April 2, 2018

Florida's new criminal justice data effort a prelude to sentencing, corrections reform [Florida Watchdog]

This post was last updated on September 10, 2021. As new policies are announced, FPI will update this page.

As Florida’s response to COVID-19 takes front and center, concern grows for low-income families who struggle to take precautions against the spread of the virus. Although Congress has passed the Families First Coronavirus Response Act to address, at least in part,  the public health crisis and economic fallout from COVID-19, many barriers continue to keep struggling families from accessing the assistance they need during the pandemic. As Florida initiates policies implementing the Act and addressing other barriers to the safety net, FPI will update this form. When available, hyperlinks are provided to agency documents or statements that provide greater detail  about the new policy.
On March 22, 2020, FPI and 44 other organizations sent a letter to Governor DeSantis, leadership in the Legislature and agency heads to urge action on 47 specific policy changes to reduce unnecessary barriers for Florida’s safety net programs in response to the COVID-19 pandemic. See the letter here.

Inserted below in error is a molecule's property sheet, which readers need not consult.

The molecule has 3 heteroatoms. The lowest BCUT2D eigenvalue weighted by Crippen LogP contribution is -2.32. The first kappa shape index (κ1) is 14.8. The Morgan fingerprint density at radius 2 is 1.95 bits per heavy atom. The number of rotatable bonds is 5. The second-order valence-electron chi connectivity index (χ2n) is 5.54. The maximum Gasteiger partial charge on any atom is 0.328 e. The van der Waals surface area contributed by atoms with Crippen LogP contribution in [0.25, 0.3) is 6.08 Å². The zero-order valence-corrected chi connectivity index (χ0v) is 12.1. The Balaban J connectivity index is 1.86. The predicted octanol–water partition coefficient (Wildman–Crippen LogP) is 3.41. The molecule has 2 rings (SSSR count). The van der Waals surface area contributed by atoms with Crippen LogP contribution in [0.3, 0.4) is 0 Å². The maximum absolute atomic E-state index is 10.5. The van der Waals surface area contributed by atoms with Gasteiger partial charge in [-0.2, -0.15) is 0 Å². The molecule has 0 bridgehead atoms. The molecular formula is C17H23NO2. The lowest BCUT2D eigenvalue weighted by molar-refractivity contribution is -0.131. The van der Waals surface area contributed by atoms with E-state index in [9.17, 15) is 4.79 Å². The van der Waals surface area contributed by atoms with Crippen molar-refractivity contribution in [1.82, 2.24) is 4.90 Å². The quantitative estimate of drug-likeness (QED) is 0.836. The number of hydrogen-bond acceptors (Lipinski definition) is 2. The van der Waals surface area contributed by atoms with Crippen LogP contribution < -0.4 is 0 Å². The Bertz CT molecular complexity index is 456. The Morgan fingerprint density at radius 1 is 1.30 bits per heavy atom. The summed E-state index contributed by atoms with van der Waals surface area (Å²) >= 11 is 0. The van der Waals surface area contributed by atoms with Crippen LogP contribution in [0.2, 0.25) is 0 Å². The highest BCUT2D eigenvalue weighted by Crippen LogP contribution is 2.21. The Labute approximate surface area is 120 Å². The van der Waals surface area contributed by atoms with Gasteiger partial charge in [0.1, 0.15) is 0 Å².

John Haughey of Watchdog writes:

“Beginning July 1, Florida will become the first state to require counties to collect extensive criminal justice data and make it available in a publicly accessible database.

The data-sharing requirement is ‘the first step’ in gathering evidence to support the creation of a task force to identify ways to reform the state’s $2.4 billion courts and correctional industrial complex, Florida Policy Institute Executive Director Joseph Pennisi said [emphasis added].

‘The next step is a task force,’ he said, ‘and to legislate laws to enforce judicial reform.’

Pennisi said Florida’s new data collection law will provide accurate, measurable information necessary for a state task force to examine how criminal justice programs could be more effective, efficient and responsive if information was standardized and shared.

‘To get good policy, you need good data,’ he said.”


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